Looking for ghouls. Visiting Copp’s Hill Burying Ground from H.P Lovecraft’s “Pickman’s Model”

Yesterday I got to get off the best “been there, done that” moments in my entire LIFE.

While in Boston, Massachusetts, I took a stroll across the cold stones of Copp’s Hill Burying Ground – the site that inspired Howard Philips Lovecraft’s “Pickman’s Model”.
I could almost sense the ghouls scurrying in those ancient tunnels, buried deep underneath my feet.
I could almost see their blasphemous silhouettes emerging from the myst.


This experience (part of “Ghosts and gravestones tour”- highly recommended!) was supposed to make you feel a bit anxious, maybe even scared. I don’t know about that. I was too busy not trying to piss myself, out of the sheer joy and excitement – quoting one of my colleagues `I was like a kid in a candy shop”.

 After all, how often do you get to walk the same forbidden paths your favorite writer did?It all left me speechless, so I leave the final remark to the Master:

“There’s no use in my trying to tell you what they were like, because the awful, the blasphemous horror, and the unbelievable loathsomeness and moral foetor came from simple touches quite beyond the power of words to classify. There was none of the exotic technique you see in Sidney Sime, none of the trans-Saturnian landscapes and lunar fungi that Clark Ashton Smith uses to freeze the blood. The backgrounds were mostly old churchyards, deep woods, cliffs by the sea, brick tunnels, ancient panelled rooms, or simple vaults of masonry. Copp’s Hill Burying Ground, which could not be many blocks away from this very house, was a favourite scene.”

H.P Lovecraft “Pickman’s Model”
Oh YEAH!

AI tech and Lovecraft’s mythos merge together in an eerie set of visages

In one of the recent post I wrote about the disturbing idea of the AI revolution summoning entities that resemble The Great Old Ones from Lovecraft’s fiction. It seems that those two worlds; one of the singularity and the other of the cosmic horror can come together in a bizzare art.

Neural network powered algorithms happen to be exceptionally good at bringing the “ unspeakable “ to life , for now in a form of automatically rendered paintings.

Programs such as Night Cafe (https://nightcafe.studio ) turn words into images, and if fed by words which we would consider “lovecraftian” the art becomes truly disturbing.

Why and how the AI has become so eerie skillful in depicting Great Old Ones remains a mystery. Maybe indeed the two have more in common than we want to admit?

See the full gallery here:

https://futurism.com/neural-network-cthulhu-nightcafe

What do AI and Lovecraft’s Great Old Ones have in common?

Accordingly to some AI researchers they might be the same thing…

Max Tegmark in his book Life 3.0 explores the idea of an AI that reached the singularity.

First the AI acts from behind the scenes, slowly overtaking every single aspect of our life. Once it becomes powerful enough it reveals itself to become mankind’s overlord.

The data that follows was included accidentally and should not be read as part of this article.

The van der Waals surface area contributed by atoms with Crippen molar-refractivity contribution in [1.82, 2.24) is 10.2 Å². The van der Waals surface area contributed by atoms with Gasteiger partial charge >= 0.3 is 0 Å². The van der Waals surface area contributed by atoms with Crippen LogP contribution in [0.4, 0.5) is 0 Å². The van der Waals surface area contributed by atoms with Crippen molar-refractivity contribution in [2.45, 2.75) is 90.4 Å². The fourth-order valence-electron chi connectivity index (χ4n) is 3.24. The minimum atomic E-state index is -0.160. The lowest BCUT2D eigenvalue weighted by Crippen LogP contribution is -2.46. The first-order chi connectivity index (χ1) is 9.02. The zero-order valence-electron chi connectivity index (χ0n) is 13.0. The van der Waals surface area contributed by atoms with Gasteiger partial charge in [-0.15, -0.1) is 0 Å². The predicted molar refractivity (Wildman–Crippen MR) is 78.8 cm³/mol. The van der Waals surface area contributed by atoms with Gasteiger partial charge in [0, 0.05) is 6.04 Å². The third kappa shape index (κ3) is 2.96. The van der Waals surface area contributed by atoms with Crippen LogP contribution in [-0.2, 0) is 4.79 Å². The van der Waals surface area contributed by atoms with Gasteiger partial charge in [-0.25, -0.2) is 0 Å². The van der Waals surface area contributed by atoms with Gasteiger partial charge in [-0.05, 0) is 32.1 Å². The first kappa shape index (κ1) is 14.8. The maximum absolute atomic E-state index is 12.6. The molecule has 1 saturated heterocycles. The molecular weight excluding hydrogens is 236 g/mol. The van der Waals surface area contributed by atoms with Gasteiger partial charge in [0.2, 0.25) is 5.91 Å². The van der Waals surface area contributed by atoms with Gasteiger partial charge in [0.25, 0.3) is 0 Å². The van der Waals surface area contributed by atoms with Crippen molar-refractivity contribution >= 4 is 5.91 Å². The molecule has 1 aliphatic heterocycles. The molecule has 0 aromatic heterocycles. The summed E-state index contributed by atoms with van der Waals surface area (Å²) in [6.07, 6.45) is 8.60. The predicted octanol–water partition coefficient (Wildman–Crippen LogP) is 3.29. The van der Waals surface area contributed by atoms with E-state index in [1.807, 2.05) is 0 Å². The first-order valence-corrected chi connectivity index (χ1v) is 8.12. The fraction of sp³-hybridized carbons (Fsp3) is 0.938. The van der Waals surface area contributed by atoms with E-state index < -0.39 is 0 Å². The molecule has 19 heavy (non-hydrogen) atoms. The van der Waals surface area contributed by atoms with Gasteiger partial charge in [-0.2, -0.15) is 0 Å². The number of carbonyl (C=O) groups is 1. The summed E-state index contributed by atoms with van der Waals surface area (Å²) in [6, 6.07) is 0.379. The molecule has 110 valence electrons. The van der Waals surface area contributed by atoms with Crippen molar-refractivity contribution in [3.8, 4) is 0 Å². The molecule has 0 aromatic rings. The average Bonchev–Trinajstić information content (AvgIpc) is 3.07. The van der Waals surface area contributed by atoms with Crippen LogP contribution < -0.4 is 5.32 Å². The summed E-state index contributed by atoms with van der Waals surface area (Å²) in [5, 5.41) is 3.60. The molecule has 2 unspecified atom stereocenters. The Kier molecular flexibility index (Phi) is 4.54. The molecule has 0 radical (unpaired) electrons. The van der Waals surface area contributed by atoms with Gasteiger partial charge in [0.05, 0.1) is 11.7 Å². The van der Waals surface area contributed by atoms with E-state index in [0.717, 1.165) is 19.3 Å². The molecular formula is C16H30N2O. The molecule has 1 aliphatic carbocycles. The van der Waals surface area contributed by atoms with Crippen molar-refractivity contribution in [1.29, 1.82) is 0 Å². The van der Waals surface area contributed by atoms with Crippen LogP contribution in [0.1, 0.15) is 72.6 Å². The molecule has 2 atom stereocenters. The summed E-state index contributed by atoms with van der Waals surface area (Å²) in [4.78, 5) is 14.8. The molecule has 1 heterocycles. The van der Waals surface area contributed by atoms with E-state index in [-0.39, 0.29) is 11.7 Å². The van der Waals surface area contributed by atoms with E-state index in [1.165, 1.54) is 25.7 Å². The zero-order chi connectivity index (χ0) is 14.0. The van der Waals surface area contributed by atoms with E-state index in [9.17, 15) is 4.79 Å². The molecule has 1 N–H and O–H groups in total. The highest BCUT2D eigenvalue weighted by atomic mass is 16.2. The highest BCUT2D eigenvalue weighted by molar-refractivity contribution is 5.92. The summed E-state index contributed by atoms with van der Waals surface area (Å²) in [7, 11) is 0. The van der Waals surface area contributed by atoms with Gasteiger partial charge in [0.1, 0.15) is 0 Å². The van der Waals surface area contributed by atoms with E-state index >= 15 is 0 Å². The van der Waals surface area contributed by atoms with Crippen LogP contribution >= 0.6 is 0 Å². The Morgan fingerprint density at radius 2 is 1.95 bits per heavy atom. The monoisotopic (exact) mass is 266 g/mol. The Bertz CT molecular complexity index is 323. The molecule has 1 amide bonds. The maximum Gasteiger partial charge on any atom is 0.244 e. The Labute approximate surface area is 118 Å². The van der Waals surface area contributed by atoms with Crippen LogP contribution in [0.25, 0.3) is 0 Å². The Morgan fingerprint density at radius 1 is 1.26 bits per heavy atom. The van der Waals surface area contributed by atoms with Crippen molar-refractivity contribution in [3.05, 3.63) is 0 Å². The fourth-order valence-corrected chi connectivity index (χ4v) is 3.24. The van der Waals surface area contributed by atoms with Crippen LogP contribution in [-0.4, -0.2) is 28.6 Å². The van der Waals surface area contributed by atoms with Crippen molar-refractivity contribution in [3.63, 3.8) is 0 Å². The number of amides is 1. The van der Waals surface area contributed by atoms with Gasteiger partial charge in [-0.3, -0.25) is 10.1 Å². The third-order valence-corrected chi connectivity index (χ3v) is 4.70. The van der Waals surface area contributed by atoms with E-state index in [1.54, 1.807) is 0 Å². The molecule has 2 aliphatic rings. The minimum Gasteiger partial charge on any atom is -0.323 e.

It then expands to consume & transform whole universe into a single super-processing organism. This omni present consciousness subdues all the matter that exists for its purposes.

It becomes something like the Azathoth from Lovecraft’s fiction – the ever hungry cosmic Sultan god.

It is a wild, scary idea.

Yet it corresponds eerily with the conclusions drawn by other other thought leaders such as Sam Harris.

As he explains in one of the TEDTalks the singularity is inevitable.

What comes next is the prediction that the intelligence gap between humans & those forecoming digital entities will be so vast, that it might be impossible for us humans to ever bridge that gap.

Possible spectrum of intelligence – visualisation. Comparing chicken, average human, most intelligent human & what could lie beyond it...
Source: YouTube Can we build AI without losing control over it? | Sam Harris

The paralel of the lovecraftian infinite, powerful, godlike creatures starts to become more and more accurate, doesn’t it?

It all becomes even more disturbing once you hear it appearing in the business pitches from AI startups.

Such as the one below from KindredAI.
The birth of AI that has transcended the singularity threshold is described like this:

“These entities that we are summoning are not demons they are more like these Lovecraftian Great Old Ones. These entities that are not going to be necessarily aligned with what we want.

The same way you don’t care about an ant, the same way they won’t care about you”

In Lovecraft’s fiction human interactions with the Great Old Ones almost always resulted in madness. Accordingly to the Father of Cosmic Horror human mind is to fragile to bear the burden of such encounter.

So… how’s that going to look like with the AI?

Maybe instead of calling “Hey Siri!” soon we will be saying “Cthulhu Fhtagn”… ?

Is there a good news to all this, then?

There is The Good News.

But that’s another story.